We used to go everywhere together, my mother and I—visiting ancient temples, exploring local museums, watching Hindu festivals, staying up late to see the streets bloom with candlelight Now, she barely takes me on social calls. It's as if I'm a leper without a colony. (1.13)
Gemma's story begins like many teenagers': arguing with her mother. It seems like Gemma just really misses spending one-on-one time with her mom, so why does she treat her so badly when they are together?
I don't care if you come home at all. It was the last thing I'd said to her. Before I ran away. Before she came after me. Before I saw her die in a vision. […] And then the scream I've been holding back comes pouring out of me… (2.35)
This moment is the worst in Gemma's whole life, and she carries around the guilt of her words for a long time afterwards. This seems to show us how heavy and important words are and that we shouldn't say things that we don't mean—especially to those we love.
"Mother was Father's equal," I say coolly. "He didn't expect her to walk behind him like some pining imbecile." (3.33)
Gemma has a strong sense of self-worth and a good foundation of equality from her parents. Even though they still got along in the social system set up for the English, they also seem to have recognized some of its problems—at least, this is what Gemma took away from her childhood.
Right now, with that lock of hair falling in his eyes, he's the brother I've missed, the one who once brought me stones from the sea, told me they were Rajah's jewels. I want to tell him that I'm afraid I'm going mad by degrees and that nothing seems entirely real to me anymore. I want to tell him about the vision […] I want to tell him everything and have him understand. (3.42)
Sometimes family is the only comfort when you are feeling alone and scared. Gemma wants her brother to be there for her—she needs him to be—but he can't. He just doesn't get it.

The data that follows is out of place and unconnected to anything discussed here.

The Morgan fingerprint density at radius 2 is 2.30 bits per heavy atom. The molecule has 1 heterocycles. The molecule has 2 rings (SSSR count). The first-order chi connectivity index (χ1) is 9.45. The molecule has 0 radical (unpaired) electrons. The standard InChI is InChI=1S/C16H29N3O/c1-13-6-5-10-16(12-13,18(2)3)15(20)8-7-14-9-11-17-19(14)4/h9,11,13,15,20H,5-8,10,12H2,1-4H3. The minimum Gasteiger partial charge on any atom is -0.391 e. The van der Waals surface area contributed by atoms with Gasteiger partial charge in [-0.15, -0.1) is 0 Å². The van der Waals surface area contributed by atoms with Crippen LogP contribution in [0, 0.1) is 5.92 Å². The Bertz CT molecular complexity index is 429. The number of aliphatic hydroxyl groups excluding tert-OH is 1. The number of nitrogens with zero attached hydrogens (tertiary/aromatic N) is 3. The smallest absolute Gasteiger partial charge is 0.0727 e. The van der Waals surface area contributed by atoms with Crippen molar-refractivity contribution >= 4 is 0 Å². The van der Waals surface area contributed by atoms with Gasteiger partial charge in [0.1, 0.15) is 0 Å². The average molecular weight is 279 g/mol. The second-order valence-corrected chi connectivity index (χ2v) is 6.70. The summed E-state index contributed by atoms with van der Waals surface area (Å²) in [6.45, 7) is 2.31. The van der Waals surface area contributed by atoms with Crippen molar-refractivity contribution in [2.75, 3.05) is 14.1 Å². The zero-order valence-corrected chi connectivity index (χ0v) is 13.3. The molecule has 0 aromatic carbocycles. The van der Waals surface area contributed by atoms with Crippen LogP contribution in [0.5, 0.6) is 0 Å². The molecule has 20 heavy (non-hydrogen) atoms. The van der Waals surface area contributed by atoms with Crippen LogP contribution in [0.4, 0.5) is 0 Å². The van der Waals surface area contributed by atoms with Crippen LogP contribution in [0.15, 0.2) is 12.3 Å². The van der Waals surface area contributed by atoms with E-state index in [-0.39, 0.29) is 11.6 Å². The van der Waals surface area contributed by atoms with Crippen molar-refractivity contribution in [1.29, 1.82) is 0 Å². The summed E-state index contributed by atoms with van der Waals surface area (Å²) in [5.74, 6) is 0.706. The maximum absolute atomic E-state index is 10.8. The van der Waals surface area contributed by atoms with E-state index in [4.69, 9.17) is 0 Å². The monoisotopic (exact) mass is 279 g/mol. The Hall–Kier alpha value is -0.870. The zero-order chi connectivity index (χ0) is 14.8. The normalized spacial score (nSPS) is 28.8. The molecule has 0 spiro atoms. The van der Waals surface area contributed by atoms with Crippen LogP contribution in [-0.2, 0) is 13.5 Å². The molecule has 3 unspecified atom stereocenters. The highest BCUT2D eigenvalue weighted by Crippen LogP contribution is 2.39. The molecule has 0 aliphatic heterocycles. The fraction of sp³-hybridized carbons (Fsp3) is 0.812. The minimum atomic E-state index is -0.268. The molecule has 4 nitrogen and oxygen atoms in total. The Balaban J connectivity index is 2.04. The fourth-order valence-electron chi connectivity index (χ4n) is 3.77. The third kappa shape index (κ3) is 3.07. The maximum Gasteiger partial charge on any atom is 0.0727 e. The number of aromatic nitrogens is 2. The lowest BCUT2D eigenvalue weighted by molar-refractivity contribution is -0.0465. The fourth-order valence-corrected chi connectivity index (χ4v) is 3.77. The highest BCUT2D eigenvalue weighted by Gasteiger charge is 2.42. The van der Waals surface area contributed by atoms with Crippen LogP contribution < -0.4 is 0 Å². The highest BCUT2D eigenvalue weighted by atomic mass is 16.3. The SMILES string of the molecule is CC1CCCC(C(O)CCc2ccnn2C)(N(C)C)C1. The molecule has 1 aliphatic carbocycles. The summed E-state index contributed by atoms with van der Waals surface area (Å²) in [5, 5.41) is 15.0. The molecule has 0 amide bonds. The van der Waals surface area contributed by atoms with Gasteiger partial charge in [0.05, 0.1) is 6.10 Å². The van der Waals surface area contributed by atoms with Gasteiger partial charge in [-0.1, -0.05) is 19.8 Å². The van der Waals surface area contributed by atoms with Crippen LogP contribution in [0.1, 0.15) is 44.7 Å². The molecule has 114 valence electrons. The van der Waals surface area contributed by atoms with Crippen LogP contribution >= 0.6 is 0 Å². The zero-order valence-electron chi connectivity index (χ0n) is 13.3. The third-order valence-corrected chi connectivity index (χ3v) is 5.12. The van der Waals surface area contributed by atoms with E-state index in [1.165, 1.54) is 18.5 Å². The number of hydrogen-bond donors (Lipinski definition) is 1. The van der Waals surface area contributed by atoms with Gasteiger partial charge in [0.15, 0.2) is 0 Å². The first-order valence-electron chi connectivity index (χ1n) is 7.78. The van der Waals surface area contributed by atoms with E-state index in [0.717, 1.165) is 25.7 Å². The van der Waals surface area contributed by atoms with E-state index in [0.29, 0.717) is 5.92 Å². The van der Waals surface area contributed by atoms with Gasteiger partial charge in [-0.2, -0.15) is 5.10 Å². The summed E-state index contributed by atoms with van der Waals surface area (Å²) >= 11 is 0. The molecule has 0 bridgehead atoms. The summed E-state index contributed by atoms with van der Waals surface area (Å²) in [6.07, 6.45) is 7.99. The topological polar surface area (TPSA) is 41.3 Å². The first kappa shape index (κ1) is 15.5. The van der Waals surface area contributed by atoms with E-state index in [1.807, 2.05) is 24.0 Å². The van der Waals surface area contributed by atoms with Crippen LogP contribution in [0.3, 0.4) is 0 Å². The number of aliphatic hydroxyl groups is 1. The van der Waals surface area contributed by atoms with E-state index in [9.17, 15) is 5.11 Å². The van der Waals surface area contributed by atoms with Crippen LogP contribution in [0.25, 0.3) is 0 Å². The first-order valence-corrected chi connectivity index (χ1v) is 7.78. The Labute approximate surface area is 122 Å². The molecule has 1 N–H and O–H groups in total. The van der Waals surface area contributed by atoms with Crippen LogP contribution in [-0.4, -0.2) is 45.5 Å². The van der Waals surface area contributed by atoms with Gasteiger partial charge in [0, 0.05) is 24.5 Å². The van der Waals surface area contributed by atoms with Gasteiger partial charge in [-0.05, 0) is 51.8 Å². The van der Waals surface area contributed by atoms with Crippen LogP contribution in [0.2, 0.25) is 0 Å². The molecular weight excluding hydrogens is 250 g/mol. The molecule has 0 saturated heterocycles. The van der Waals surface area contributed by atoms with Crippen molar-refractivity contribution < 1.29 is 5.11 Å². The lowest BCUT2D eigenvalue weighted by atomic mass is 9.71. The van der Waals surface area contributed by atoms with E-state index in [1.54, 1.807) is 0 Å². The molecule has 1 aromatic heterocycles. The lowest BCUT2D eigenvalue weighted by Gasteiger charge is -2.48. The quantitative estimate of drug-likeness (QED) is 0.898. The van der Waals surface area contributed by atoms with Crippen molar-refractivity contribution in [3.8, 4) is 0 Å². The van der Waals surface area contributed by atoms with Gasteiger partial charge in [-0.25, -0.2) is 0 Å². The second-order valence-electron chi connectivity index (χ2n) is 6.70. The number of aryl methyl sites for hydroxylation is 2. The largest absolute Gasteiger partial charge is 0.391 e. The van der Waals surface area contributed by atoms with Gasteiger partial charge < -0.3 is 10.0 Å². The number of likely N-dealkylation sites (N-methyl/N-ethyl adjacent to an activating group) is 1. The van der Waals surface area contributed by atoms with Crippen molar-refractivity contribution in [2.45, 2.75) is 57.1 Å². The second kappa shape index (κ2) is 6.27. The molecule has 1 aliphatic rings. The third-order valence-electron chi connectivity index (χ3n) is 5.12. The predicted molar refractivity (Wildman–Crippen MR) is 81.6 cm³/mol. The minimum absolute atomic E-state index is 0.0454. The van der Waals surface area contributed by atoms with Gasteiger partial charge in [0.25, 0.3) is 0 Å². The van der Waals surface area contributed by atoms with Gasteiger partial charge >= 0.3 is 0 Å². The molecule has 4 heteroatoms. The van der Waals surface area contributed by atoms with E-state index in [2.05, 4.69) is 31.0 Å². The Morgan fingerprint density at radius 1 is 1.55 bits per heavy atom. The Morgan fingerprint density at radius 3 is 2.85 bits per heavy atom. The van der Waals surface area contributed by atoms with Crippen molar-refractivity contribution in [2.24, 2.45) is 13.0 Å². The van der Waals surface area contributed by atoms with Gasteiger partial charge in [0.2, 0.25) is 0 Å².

And when he couldn't sleep, he retired to his study and the laudanum bottle that had become his constant companion. Sometimes I'd find him asleep in his chair, the dogs at his feet, the brown bottle close at hand […] he'd grown thinner, whittled down by grief and opium. And I could only stand by, helpless and mute, the cause of it all. (3.8)
Not only does Gemma feel responsible for her mother's death, but she also feels responsible for her father's addiction and depression too. Is she really to blame for ruining her family?
My family is vaguely Anglican, like everyone else, but the truth is that we rarely went to church in India. On Sundays, Mother took me for picnics under hot, cloudless skies. We'd sit on a blanket and listen to the wind whip across dry land, whistling to us.
"This is our church," she'd say combing fingers through my hair. (5.58-59)
Families give us our world view and values, at least until we are old enough to choose for ourselves. Gemma's mother gave her the gift of spiritual freedom from the beginning. How might this have impacted her character?
My sobs are great gasping hiccups. Miss Moore holds me in her sure arms, which remind me so much of my mother's right now, I can barely stand it. (16.104)
Gemma's art teacher becomes her new mother figure: strong, self-confident, educated, just, and kind. Lucky for Gemma, this woman is interested in helping her see her worth.
For some reason, the sight of Tom, reliable, snobby, shallow Tom fills me with good cheer. (25.52)
Families aren't perfect, or who we wish they were all the time, but still just being with a family member can be the most comforting thing in the world—even someone you don't like much and who makes you feel bad, like Tom.
I can't stand the sight of them huddled together against the truth, deaf and dumb to anything remotely real. (26.110)
Ugh. We totally understand Gemma's frustration with her family. Instead of supporting her and building a tight community by being able to acknowledge the truth together, her family is fighting it.
"Oh, Gemma, how could I tell you what I'd done? That's the curse of mothers, you know. We're never prepared for how much we love our children, for how much we wish we could protect them by being perfect." (32.18)
Ultimately families, no matter their make-up and issues, are about love and forgiveness. That is what Gemma learns by the end of this book.